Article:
At first glance, it seems stupid giving up your knight for a pawn. But with closer inspection, white was able to create major weaknesses on the kingside and restrict the activity of black’s pieces like the bishop on f8. In the game, Garry Kasparov had a miserable time playing as he struggled to coordinate his pieces, which was as a result of white’s positional sacrifice. Deep blue eventually won the game as black threw in the towel on move 19.
When to perform a positional sacrifice?
- Create weaknesses around your opponent’s king
- Increase the activity of your pieces
- Hinder the development of your opponent’s pieces
- Gain a psychological advantage over your opponent
The last advanced chess move on our list is underpromotion. In most cases, the player who gets his pawn to the last rank usually promotes it to a queen. Promoting your pawn to a queen often gives you enough force to checkmate the opposing king.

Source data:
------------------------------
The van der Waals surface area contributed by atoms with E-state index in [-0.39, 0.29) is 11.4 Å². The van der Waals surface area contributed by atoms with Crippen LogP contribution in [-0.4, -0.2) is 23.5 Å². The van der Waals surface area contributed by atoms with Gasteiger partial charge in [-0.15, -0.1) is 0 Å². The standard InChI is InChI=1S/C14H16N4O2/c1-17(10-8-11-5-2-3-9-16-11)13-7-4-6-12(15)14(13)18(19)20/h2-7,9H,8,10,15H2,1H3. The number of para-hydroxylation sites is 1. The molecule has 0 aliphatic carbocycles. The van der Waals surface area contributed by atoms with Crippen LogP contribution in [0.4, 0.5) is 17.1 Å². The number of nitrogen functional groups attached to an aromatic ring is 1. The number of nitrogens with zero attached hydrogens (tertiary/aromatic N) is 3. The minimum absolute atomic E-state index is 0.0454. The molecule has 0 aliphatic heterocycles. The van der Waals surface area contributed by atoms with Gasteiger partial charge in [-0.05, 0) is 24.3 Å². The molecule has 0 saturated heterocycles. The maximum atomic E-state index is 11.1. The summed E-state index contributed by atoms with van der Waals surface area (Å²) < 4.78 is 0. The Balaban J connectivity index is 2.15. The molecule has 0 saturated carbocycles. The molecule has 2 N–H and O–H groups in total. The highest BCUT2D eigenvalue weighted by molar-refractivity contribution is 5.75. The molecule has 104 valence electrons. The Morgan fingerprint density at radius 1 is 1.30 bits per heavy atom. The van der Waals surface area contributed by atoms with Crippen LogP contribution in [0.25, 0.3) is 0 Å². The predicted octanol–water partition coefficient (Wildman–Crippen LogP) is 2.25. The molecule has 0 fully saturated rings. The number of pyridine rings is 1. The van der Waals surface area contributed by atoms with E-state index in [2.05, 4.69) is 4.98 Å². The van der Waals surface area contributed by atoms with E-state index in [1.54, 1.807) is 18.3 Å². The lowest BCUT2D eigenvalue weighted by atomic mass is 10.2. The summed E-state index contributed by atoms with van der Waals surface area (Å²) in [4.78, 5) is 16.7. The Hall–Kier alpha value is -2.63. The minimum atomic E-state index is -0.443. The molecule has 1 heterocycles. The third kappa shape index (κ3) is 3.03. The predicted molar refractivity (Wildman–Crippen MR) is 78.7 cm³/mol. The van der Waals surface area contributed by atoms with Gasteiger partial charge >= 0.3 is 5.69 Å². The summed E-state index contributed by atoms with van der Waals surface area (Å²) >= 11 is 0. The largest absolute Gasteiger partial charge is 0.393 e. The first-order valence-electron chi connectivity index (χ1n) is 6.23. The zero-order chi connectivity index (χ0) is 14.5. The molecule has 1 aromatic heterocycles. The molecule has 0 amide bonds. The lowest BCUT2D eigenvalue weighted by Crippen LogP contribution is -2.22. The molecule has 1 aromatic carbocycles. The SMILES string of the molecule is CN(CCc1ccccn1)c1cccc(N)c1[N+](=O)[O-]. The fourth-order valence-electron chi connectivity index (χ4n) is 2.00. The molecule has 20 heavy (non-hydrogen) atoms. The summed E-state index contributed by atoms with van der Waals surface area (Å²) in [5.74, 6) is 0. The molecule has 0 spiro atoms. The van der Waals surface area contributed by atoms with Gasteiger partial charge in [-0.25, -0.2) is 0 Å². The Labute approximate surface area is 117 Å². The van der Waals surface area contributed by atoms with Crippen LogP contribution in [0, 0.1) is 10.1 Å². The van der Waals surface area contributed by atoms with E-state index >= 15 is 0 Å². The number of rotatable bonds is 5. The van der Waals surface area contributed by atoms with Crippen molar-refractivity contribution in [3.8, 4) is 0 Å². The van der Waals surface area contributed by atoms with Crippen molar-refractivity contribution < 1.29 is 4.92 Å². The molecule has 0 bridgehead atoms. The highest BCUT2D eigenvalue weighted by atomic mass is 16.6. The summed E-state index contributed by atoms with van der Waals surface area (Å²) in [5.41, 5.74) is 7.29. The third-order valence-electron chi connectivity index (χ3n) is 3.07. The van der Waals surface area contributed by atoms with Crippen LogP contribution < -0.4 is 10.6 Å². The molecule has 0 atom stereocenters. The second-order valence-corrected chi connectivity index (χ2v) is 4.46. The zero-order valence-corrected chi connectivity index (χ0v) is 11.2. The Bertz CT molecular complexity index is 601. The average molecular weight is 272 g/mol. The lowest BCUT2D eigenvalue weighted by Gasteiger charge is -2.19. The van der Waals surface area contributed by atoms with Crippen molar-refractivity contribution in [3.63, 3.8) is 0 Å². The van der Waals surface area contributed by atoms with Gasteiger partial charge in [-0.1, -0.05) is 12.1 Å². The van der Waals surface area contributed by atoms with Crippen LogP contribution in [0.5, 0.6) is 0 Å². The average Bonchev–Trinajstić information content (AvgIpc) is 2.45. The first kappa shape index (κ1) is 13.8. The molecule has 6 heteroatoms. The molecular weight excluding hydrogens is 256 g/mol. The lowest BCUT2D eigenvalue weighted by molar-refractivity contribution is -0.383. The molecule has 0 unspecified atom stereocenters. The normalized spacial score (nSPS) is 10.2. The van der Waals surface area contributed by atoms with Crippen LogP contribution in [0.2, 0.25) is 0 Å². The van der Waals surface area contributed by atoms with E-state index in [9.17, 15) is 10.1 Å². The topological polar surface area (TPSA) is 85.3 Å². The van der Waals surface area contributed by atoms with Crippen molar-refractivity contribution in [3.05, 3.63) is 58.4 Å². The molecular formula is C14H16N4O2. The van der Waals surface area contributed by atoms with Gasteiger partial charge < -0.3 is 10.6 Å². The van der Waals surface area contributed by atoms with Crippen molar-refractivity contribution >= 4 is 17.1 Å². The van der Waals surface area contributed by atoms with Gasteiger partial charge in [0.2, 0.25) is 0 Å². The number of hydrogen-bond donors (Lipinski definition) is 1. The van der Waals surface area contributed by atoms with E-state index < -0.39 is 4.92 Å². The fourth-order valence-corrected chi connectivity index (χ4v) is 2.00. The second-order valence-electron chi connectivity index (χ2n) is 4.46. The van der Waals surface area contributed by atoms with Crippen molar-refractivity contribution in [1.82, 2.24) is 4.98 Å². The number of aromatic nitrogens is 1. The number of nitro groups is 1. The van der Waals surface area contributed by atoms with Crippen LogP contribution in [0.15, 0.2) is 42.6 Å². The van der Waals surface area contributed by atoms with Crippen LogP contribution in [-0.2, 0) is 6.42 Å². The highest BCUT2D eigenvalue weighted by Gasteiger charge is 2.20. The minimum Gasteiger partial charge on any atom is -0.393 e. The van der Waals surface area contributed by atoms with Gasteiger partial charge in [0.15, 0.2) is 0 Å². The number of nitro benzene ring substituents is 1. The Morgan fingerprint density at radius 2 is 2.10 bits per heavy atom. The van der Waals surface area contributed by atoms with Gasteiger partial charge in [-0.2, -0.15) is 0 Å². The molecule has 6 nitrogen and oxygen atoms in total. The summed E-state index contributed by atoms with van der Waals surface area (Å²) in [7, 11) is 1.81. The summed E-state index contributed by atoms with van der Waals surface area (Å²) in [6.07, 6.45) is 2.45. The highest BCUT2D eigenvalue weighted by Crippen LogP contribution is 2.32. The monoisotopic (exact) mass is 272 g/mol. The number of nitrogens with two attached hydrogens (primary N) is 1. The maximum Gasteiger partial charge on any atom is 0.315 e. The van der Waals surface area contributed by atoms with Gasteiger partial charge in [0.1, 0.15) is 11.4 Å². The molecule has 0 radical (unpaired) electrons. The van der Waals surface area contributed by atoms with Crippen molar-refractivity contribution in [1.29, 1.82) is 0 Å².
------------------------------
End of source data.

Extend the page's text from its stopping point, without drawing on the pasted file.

However, there are a few scenarios where it is best to underpromote your pawn into a knight, rook or bishop. For example:
- To prevent stalemate from occuring
- Carry out a tactical combination which leads to checkmate or gain material
Let’s look at an example:
In the following position, it would be a waste for white to promote his pawn to a queen as that would end the game in stalemate. With closer inspection, white can actually checkmate the black king in one move by underpromoting the pawn to a knight as shown by the arrow.
Underpromotion is a rare move but it is good to keep at the back of your mind as you could experience these types of stalemate positions.
In reality, most of these ‘advanced moves’ will not occur in your games such as underpromoting to a knight or even the ‘complicated’ triangulation technique.
What’s most important is learning the fundamental principles of chess. You can beat strong opponents by just following the basic principles of chess and not worrying about advanced strategies. In fact, many chess players lose their games because they simply don’t follow the basic principles.
If you wish to sharpen up your knowledge on the fundamental principles and positional play, be sure to check out these articles:
Good luck in your games 🙂